Traditional games as good as virtual reality games in stroke recovery


New research published this week in the journal Lancet Neurology has found that simple and inexpensive activities such as playing cards can be just as effective in helping to rehabilitate stroke victims as the latest high-tech computer games.

The new study, led by Dr Gustavo Saposnik, a neurologist at St Michael’s Hospital in Toronto, was based on a clinical trial conducted at 14 centres in four countries.

The trial’s participants were split randomly into two groups, with one group receiving 10 one-hour sessions of virtual reality using the Nintendo Wii system, and the other spending the same amount of time taking part in traditional and simple games such as playing cards or dominoes.

Both groups also received conventional rehabilitation therapy.

The results showed that both groups benefited from a 30 per cent improvement in motor performance at the end of two weeks of the intervention, and a 40 per cent improvement four weeks after the intervention.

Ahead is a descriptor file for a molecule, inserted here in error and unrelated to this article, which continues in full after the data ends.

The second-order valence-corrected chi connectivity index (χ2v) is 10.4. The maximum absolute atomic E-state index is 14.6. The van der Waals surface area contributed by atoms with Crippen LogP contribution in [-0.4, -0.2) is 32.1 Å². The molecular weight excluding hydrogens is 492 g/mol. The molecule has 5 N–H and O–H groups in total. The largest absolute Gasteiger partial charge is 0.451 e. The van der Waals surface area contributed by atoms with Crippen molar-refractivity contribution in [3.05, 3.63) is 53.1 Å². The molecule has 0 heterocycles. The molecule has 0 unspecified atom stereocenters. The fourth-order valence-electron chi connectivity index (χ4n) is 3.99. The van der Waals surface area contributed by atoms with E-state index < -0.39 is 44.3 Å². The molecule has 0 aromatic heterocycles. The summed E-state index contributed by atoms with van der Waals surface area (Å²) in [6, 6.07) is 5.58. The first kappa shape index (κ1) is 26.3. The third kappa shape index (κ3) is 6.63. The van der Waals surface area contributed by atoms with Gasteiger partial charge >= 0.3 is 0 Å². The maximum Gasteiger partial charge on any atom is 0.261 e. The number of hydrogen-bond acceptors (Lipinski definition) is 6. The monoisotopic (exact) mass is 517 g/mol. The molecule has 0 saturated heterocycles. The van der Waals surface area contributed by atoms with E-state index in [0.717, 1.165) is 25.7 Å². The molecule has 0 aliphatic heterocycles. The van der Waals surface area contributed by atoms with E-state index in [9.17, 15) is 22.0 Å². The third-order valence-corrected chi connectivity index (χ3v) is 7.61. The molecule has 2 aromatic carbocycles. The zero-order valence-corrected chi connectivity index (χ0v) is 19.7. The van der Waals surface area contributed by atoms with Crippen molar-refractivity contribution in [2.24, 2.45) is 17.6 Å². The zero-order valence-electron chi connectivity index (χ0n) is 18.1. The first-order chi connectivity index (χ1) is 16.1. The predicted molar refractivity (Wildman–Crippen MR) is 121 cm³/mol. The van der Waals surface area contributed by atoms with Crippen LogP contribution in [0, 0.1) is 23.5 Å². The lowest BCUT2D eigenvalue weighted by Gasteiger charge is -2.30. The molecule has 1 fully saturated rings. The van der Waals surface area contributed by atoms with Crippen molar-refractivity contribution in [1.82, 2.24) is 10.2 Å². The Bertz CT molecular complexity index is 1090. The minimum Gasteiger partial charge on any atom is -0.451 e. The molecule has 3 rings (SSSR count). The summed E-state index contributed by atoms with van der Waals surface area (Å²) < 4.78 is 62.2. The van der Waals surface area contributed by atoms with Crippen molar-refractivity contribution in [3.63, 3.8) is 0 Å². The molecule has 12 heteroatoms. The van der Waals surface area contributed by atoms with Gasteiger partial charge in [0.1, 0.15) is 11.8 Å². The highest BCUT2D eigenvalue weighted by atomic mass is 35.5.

Dr Saposnik was also surprised to find that both activities had an equally beneficial effect on the participant’s strength and co-ordination, commenting that, “There was no significant difference between the two groups in terms of strength, dexterity, gross motor skills, quality of life or activities of daily living.”

“We all like technology and have the tendency to think that new technology is better than old-fashioned strategies, but sometimes that’s not the case. In this study, we found that simple recreational activities that can be implemented anywhere may be as effective as technology,” he added.

Although many previous studies, including Dr Saposnik’s own, have produced contradictory results, showing up to 20 to 30 per cent improvements in the motor skills of patients who had virtual reality therapy, Dr Saposnik believes the new findings could be down to the size of the clinical trial — which is the largest of its kind — and because in this study both groups received the same amount of conventional therapy and then the same amount of time partaking in the “extra” activities, whereas in previous studies groups who received conventional and virtual reality therapy were compared to those who received conventional therapy only.

Dr Saposnik also commented that the study’s findings will be good news for the 15 million people worldwide who suffer a stroke each year, but who may not live near a stroke rehabilitation centre, or in a country with the latest health care resources, or for those who have no healthcare insurance.

Source: AFP-Relaxnews